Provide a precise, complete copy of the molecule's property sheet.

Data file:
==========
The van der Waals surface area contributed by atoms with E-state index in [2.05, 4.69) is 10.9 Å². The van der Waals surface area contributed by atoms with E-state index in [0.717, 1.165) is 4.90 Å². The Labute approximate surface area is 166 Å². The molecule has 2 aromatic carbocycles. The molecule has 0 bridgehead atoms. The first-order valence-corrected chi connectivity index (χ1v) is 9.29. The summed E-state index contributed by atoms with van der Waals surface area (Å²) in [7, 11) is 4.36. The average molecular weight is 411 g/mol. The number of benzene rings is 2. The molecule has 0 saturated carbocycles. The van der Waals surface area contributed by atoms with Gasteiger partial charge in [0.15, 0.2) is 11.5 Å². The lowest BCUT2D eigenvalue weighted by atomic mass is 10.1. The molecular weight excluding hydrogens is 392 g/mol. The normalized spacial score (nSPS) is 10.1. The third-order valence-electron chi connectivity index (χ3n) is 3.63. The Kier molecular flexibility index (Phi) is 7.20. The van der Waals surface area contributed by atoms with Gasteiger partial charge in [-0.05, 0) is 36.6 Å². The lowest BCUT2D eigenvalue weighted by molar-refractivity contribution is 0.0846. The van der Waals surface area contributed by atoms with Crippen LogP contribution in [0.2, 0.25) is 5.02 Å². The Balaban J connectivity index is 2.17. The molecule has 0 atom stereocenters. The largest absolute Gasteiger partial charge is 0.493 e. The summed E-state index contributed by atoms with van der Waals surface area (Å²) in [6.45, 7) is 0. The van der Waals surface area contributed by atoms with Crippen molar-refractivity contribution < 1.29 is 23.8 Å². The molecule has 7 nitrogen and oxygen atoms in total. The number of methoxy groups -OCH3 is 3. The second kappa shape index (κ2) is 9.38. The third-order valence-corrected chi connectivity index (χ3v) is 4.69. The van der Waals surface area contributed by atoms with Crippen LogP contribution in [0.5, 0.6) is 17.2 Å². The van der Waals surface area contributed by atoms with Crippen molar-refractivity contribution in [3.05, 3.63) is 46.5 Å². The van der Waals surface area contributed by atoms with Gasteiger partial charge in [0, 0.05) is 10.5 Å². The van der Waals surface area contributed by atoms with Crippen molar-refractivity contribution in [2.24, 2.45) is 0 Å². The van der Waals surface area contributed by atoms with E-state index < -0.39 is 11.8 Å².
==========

The van der Waals surface area contributed by atoms with E-state index in [2.05, 4.69) is 10.9 Å². The van der Waals surface area contributed by atoms with E-state index in [0.717, 1.165) is 4.90 Å². The Labute approximate surface area is 166 Å². The molecule has 2 aromatic carbocycles. The molecule has 0 bridgehead atoms. The first-order valence-corrected chi connectivity index (χ1v) is 9.29. The summed E-state index contributed by atoms with van der Waals surface area (Å²) in [7, 11) is 4.36. The average molecular weight is 411 g/mol. The number of benzene rings is 2. The molecule has 0 saturated carbocycles. The van der Waals surface area contributed by atoms with Gasteiger partial charge in [0.15, 0.2) is 11.5 Å². The lowest BCUT2D eigenvalue weighted by atomic mass is 10.1. The molecular weight excluding hydrogens is 392 g/mol. The normalized spacial score (nSPS) is 10.1. The third-order valence-electron chi connectivity index (χ3n) is 3.63. The Kier molecular flexibility index (Phi) is 7.20. The van der Waals surface area contributed by atoms with Gasteiger partial charge in [-0.05, 0) is 36.6 Å². The lowest BCUT2D eigenvalue weighted by molar-refractivity contribution is 0.0846. The van der Waals surface area contributed by atoms with Crippen LogP contribution in [0.2, 0.25) is 5.02 Å². The Balaban J connectivity index is 2.17. The molecule has 0 atom stereocenters. The largest absolute Gasteiger partial charge is 0.493 e. The summed E-state index contributed by atoms with van der Waals surface area (Å²) in [6.45, 7) is 0. The van der Waals surface area contributed by atoms with Crippen molar-refractivity contribution < 1.29 is 23.8 Å². The molecule has 7 nitrogen and oxygen atoms in total. The number of methoxy groups -OCH3 is 3. The second kappa shape index (κ2) is 9.38. The third-order valence-corrected chi connectivity index (χ3v) is 4.69. The van der Waals surface area contributed by atoms with Crippen LogP contribution in [0.5, 0.6) is 17.2 Å². The van der Waals surface area contributed by atoms with Crippen molar-refractivity contribution in [3.05, 3.63) is 46.5 Å². The van der Waals surface area contributed by atoms with Gasteiger partial charge in [0, 0.05) is 10.5 Å². The van der Waals surface area contributed by atoms with Crippen molar-refractivity contribution in [2.24, 2.45) is 0 Å². The van der Waals surface area contributed by atoms with E-state index < -0.39 is 11.8 Å².